One For The Road: Toldot 2015

by Adam J. Rosenbaum

Leadoff Questions: Have you ever received advice just before starting a new phase of your life? If so, did that advice help you on your sojourns? Or, perhaps, did it only muddle your approach to your new chapter? 

This week’s portion is perhaps best known for the blessings Jacob receives instead of his brother Esau, but Jacob also receives words of encouragement just before he leaves home to escape Esau – and these words can be understood in various ways.

Text: “So Isaac sent for Jacob and blessed him. He instructed him, saying, ‘You shall not take a wife from among the Canaanite women. Up, go to Paddan-aram, to the house of Bethuel, your mother’s father, and take a wife there from among the daughters of Laban, your mother’s brother. May El Shaddai bless you, make you fertile and numerous, so that you become an assembly of peoples. May you and your offspring be granted the blessing of Abraham, that you may possess the land where you are sojourning, which God assigned to Abraham.’” (Genesis 28:1-4) 

Commentary #1: “Isaac said, ‘May God Almighty bless you with much wealth. May He make you fruitful and increase your number, making you give rise to 12 tribes. Your descendants will become an assembly of nations. Leading your children will be the great Sanhedrin, consisting of 70 elders, one for each of the 70 nations. Through them, your children will subjugate the nations.’” – Targum Yonatan

Commentary #2: “[Rebecca] said to [Jacob], Yesterday you heeded me and received the blessings; now heed me in order to remain alive. He said to her: But is that the proper way? For me to set out without Father’s knowledge? If he also tells me, I will do so. Immediately: ‘So Isaac called Jacob and blessed him … arise and go to Paddan-Aram …’ As soon as he heard that, he said to him: Give me [travel instructions]. He said to him, ‘May God Almighty bless you.’” – Tanhuma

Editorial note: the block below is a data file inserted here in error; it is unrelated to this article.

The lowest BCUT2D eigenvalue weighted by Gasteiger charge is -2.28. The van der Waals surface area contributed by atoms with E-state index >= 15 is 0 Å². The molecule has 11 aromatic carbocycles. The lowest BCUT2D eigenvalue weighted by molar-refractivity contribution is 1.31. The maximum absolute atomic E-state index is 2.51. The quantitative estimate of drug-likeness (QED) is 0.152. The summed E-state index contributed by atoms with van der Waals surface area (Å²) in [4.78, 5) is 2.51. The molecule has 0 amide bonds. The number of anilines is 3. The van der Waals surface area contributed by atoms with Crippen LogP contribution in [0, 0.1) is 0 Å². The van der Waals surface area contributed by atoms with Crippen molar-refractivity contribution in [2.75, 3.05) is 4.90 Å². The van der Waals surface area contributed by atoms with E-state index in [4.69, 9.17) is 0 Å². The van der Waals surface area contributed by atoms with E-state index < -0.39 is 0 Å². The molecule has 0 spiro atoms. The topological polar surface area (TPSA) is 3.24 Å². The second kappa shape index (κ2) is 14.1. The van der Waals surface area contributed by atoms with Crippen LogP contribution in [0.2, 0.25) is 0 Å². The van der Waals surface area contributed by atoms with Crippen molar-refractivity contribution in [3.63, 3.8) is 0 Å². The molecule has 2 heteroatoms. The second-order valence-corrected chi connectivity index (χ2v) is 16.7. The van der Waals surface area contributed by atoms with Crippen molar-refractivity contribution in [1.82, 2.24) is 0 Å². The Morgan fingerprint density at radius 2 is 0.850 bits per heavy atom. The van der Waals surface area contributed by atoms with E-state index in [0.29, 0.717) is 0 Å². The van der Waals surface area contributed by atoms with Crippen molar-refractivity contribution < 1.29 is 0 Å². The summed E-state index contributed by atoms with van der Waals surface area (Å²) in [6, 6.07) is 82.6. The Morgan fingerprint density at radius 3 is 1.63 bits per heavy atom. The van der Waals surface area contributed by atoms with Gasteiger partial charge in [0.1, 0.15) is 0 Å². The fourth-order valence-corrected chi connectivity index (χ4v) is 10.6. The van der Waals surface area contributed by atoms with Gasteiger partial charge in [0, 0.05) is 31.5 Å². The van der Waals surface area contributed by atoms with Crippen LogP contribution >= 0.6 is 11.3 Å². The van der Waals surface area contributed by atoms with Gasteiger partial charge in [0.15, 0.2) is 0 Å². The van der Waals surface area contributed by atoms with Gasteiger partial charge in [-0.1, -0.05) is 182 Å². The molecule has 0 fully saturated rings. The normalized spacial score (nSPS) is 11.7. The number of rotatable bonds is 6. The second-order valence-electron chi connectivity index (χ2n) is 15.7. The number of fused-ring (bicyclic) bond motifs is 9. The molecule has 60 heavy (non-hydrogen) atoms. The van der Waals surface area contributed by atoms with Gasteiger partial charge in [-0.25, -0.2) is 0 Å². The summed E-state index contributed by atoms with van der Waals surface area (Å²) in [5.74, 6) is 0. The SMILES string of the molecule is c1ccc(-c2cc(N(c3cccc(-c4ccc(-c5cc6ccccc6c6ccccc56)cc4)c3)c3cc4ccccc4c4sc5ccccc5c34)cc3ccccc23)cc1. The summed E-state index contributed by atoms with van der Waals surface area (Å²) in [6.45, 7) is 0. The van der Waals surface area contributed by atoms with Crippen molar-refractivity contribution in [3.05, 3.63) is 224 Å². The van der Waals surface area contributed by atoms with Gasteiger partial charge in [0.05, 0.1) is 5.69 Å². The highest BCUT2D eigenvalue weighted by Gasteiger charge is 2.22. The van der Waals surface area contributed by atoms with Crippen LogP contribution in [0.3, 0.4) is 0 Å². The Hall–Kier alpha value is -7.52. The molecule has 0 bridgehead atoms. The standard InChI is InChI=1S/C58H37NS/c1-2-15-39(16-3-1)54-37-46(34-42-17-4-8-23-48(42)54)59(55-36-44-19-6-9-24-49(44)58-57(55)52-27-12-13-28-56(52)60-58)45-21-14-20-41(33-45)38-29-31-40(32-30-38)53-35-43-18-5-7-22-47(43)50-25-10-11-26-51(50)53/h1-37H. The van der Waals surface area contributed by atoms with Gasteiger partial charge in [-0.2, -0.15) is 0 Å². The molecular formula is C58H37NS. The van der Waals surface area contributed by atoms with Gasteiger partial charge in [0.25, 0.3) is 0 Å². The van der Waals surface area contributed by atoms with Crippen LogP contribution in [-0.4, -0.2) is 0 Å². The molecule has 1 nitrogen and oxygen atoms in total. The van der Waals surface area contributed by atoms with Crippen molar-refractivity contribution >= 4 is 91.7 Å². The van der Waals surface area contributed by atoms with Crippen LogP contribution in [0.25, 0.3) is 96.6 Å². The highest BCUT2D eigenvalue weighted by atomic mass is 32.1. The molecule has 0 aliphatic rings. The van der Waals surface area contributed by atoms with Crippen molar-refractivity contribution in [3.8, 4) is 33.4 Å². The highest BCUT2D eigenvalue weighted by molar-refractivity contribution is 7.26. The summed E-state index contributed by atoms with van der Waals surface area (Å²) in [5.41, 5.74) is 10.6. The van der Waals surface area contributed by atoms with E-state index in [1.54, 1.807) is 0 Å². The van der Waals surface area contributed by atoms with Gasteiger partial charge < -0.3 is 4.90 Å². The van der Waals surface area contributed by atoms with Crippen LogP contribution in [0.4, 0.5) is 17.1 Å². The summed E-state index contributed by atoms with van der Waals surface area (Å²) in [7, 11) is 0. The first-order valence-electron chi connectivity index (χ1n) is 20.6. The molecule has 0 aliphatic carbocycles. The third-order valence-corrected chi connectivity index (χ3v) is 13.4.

Commentary #3: “When Isaac sends Jacob to Haran, he bestows upon Jacob the blessing that continues the covenant of circumcision – for two reasons: 1. The purpose – to marry and establish a family. Circumcision likewise concerns fertility. 2. Isaac cannot bless in place of God. The name YHVH can only come from revelation, and from it God’s blessings emanates. Isaac can pray for Jacob concerning the continuity of the covenant of circumcision – the crux of which, in contrast to the Covenant between the Pieces, is not divine revelation or a divine act, but rather a human act. Therefore, he prays: ‘May El Shadai bless you and make you fruitful and numerous … and grant you the blessing of Abraham …’” – Rav Tamir Granot from Torah MiEtzion: New Readings in Tanach, Rabbi Ezra Bick and Rabbi Yaakov Beasley, editors

Follow-Up Questions: To Rav Granot, Isaac’s final blessing to Jacob reflects humanity’s limits of shaping our destiny, while Targum Yonatan, by contrast, describes a future in which Israelites will forcefully subjugate their will over others. The Tanhuma claims that Isaac is not interested in giving Jacob additional blessings (or, perhaps, Rebecca tries to give extra blessings before Isaac can get a word in edgewise), and only does so after Jacob insists. 

To what extent does Isaac convey a sense of empowerment to his younger son? Is Isaac’s often passive behavior consistent with his words to Jacob? If you had the chance to offer final words of encouragement to a loved one heading on a new journey, to what extent would your blessing model that of Isaac?

Emanu-El Happenings: I very much regret that, due to a prior obligation, I will not be in Charleston for one of our synagogue’s signature events, the Jews, Brews and ‘Ques program on Sunday, November 15th, at 5:00PM. It combines a fierce cooking competition with amazing Kosher barbecue for all to enjoy. If you don’t yet have your tickets, I hope you will support this event and enjoy the amazing food that I’ll be missing! 

The Big Inning at the End: Baseball, like so many other disciplines, has a long tradition of pithy bits of advice, much of which applies to both baseball and life in general. My favorite was said by Hall of Famer “Wee” Willie Keeler, an expert batter whose career ended more than a century ago. He said, “Keep your eye on the ball and hit ‘em where they ain’t.” To me, these words not only tell us how to get base hits, but they also convey that we should maintain our focus on what matters, and at the same time, we should find ways to be unique. These are good words to live by.

Shabbat Shalom!